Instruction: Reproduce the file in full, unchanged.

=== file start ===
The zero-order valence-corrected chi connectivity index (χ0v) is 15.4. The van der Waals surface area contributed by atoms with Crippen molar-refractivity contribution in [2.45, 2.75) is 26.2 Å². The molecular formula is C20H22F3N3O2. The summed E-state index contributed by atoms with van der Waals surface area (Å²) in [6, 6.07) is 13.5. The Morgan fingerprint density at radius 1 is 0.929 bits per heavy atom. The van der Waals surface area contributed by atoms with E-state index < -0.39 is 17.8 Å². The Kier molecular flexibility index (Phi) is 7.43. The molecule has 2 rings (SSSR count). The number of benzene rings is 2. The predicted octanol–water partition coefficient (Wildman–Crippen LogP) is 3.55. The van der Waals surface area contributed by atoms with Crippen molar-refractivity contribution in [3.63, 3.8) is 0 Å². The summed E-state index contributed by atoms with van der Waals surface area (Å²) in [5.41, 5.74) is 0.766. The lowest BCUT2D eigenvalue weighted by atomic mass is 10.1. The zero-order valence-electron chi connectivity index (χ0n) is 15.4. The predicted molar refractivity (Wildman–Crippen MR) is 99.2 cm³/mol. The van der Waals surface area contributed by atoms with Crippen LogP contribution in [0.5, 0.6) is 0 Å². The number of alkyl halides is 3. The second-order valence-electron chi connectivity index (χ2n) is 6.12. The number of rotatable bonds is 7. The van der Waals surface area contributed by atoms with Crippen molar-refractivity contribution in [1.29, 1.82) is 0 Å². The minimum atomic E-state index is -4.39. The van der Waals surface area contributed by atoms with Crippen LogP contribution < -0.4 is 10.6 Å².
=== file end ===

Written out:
The zero-order valence-corrected chi connectivity index (χ0v) is 15.4. The van der Waals surface area contributed by atoms with Crippen molar-refractivity contribution in [2.45, 2.75) is 26.2 Å². The molecular formula is C20H22F3N3O2. The summed E-state index contributed by atoms with van der Waals surface area (Å²) in [6, 6.07) is 13.5. The Morgan fingerprint density at radius 1 is 0.929 bits per heavy atom. The van der Waals surface area contributed by atoms with E-state index < -0.39 is 17.8 Å². The Kier molecular flexibility index (Phi) is 7.43. The molecule has 2 rings (SSSR count). The number of benzene rings is 2. The predicted octanol–water partition coefficient (Wildman–Crippen LogP) is 3.55. The van der Waals surface area contributed by atoms with Crippen molar-refractivity contribution in [3.63, 3.8) is 0 Å². The summed E-state index contributed by atoms with van der Waals surface area (Å²) in [5.41, 5.74) is 0.766. The lowest BCUT2D eigenvalue weighted by atomic mass is 10.1. The zero-order valence-electron chi connectivity index (χ0n) is 15.4. The predicted molar refractivity (Wildman–Crippen MR) is 99.2 cm³/mol. The van der Waals surface area contributed by atoms with Crippen LogP contribution in [0.5, 0.6) is 0 Å². The number of alkyl halides is 3. The second-order valence-electron chi connectivity index (χ2n) is 6.12. The number of rotatable bonds is 7. The van der Waals surface area contributed by atoms with Crippen molar-refractivity contribution in [1.29, 1.82) is 0 Å². The minimum atomic E-state index is -4.39. The van der Waals surface area contributed by atoms with Crippen LogP contribution < -0.4 is 10.6 Å².